- "Businesses have been seeking, and increasingly courts have been granting, preemption of state regulatory and common-law safeguards, regardless of whether Congress anticipated or intended any such results," writes Simon Lazarus and Harper Jean Tobin in a guest blog post discussing Rowe v. New Hampshire Motor Transport Association.
- How should the Supreme Court decide hard cases? In a series of six articles, Geoffrey R. Stone, a professor of law at the University of Chicago Law School and member of ACS' Board of Directors, explores his vision "constitutionalism."
- Simon Lazarus asks whether the Supreme Court is “repealing the 20th century” in his latest article published in The American Prospect.
- The Economist eulogizes Lieutenant Milo Radulovich, a victim of the Red Scare, and draws comparisons to today.
- The difficulties encountered by individuals convicted of crimes and later exonerated by DNA evidence.
- Judges are issuing sealed orders in response to secret government requests that ask cell phone providers to provide real-time tracking data on customers absent a showing of probable cause and in violation of internal Department of Justice guidelines.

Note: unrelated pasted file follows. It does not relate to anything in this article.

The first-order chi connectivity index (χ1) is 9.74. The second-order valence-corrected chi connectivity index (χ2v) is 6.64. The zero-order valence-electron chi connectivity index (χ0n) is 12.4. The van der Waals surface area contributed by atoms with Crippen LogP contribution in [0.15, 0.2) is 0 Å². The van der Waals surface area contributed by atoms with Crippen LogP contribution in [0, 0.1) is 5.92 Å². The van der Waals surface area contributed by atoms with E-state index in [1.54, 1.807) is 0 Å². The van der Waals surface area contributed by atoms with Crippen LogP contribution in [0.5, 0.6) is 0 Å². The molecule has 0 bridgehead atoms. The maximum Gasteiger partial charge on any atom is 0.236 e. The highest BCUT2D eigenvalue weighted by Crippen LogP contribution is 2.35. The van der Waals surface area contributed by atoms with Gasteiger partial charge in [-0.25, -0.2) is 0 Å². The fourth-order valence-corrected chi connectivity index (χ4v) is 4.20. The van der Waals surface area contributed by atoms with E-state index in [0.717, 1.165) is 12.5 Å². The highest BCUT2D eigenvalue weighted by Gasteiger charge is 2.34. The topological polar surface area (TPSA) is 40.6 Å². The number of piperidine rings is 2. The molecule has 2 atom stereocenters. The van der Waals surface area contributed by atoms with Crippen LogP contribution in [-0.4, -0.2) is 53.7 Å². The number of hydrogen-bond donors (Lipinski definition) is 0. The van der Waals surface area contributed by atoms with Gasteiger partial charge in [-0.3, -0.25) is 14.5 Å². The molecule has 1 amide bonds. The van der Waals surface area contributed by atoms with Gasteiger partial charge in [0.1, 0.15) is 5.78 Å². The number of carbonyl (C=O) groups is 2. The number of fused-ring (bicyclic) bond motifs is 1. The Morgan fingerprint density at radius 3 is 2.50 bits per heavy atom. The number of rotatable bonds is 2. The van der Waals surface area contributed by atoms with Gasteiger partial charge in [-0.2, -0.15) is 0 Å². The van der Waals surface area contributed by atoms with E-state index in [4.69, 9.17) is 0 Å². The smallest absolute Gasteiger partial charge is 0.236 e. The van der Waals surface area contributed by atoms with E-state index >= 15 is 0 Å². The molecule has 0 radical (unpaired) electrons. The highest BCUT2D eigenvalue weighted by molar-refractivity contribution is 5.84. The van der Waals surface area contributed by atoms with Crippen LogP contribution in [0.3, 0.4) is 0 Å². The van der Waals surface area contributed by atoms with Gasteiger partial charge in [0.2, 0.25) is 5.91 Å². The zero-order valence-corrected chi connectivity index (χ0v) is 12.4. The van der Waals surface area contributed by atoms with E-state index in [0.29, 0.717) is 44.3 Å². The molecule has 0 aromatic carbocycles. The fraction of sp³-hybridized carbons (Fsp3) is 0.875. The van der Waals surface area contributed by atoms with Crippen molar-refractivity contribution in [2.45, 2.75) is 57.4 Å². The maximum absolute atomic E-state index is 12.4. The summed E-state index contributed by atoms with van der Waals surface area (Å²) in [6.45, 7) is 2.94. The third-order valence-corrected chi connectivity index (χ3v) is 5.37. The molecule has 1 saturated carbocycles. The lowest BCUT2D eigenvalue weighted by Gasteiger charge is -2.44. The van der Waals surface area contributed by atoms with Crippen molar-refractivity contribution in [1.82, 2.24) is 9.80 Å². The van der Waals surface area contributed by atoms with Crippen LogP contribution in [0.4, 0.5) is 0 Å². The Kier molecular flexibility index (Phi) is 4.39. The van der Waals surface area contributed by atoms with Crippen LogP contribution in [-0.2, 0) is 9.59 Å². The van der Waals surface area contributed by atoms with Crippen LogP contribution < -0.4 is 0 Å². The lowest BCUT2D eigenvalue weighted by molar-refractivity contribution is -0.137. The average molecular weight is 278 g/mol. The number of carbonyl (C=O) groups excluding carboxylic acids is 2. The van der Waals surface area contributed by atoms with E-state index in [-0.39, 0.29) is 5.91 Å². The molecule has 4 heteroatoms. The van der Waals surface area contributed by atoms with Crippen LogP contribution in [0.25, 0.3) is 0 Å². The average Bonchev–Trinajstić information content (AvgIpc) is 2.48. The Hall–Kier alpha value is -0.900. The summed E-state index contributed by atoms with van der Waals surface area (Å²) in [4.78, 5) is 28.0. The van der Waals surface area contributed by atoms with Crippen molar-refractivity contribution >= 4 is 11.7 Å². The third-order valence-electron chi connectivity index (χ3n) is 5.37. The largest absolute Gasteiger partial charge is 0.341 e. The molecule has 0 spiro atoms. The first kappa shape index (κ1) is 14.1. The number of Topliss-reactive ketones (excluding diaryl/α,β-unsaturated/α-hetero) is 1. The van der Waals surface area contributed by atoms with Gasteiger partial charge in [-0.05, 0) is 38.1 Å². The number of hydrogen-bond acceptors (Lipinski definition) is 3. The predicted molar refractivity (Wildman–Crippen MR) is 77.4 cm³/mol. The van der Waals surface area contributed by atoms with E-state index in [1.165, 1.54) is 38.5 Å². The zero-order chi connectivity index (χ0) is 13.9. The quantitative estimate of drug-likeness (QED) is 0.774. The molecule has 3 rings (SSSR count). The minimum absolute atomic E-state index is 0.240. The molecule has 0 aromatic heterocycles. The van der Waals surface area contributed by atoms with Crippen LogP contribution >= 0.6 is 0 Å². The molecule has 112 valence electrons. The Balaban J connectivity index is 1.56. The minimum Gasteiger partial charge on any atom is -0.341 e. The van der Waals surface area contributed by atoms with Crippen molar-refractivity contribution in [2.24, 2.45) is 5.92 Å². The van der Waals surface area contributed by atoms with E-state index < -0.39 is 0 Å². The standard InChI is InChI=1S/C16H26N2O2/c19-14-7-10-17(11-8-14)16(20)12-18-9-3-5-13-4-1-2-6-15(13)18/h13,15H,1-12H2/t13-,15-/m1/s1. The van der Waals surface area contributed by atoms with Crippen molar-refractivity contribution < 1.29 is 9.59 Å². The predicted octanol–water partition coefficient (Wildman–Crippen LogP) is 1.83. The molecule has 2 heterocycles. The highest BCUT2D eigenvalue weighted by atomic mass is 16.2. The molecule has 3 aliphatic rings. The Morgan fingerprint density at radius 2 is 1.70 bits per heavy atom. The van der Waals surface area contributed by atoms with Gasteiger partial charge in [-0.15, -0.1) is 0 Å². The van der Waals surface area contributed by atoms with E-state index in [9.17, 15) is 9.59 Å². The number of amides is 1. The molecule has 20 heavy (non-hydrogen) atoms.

- Stephanie Coontz asks "why do people – gay or straight – need the state's permission to marry?"
- An attorney who revealed that his deceased client committed a murder – so as to exonerate another man who has served 21 years in prison – may lose his law license.
- An issue brief entitled "Guantanamo is Here: The Military Commissions Act and Noncitizen Vulnerability," by Muneer I. Ahmad, professor of law at American University Washington College of Law.
- Video from a panel discussion entitled "Voter ID Laws: Preventing Fraud or Suppressing the Vote?"